Space X’s powerful rocket Falcon Heavy did not keep up to its early July launch date and instead has delayed it to 24 June citing final integration operations. According to Lt. Col. Ryan Rose chief of Small Launch and Targets Division the team is finishing up final integration and preparation for successful launch for which they need time till 24 June.
The mission titled STP-2 scheduled for 22 June will lift off from Pad 39A of NASA’s Florida based Kennedy Space Center and will take four hours to launch. The US military has already confirmed its plan to launch AEHF-5 satellite on 27 June from Air Force Station at Cape Canaveral that is very close to KSC. So if STP-2 is not able to fly out on scheduled date it will be delayed further and can take off only after the AEHF-5 launches successfully.
Mission director Walter Lauderdale affirmed that during that particular time frame the range is quite crowded. The STP-2 is monitored by Air Force which is scheduled to launch two dozen satellites along with an atomic clock of NASA and a solar-sailing demonstrator called LightSail 2. The Falcon Heavy is a big rocket containing three first stages of workhorse rocket Falcon 9 along with a stage 2 piece and payloads that are part of its central booster.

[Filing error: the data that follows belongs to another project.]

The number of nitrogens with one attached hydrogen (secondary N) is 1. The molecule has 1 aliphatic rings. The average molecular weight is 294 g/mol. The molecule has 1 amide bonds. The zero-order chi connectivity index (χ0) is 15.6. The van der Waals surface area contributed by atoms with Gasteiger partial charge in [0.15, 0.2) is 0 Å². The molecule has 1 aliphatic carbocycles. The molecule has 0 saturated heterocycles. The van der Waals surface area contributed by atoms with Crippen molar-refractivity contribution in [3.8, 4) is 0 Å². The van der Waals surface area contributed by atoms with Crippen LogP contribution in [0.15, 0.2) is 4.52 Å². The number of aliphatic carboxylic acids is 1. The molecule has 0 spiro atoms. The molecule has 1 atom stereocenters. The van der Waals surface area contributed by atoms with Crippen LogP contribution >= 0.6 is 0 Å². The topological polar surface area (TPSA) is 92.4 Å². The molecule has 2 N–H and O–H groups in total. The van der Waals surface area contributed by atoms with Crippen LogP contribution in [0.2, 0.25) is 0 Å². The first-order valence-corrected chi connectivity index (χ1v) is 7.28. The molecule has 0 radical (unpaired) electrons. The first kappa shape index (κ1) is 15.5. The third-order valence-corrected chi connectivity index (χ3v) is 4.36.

While all the first three stages are made to be reusable, the STP-2 also has two side boosters that were modified from Falcon Heavy’s last flight which placed ArabSat6A into orbit. These two boosters managed to showcase their landing abilities in April this year at Cape Canaveral station while its central core touched down at Space X’s drone ship became a victim During 2018 Falcon Heavy had undertaken a demonstration flight which launched CEO Elon Musk’s red Tesla Roadster and its mannequin into an orbit around the sun.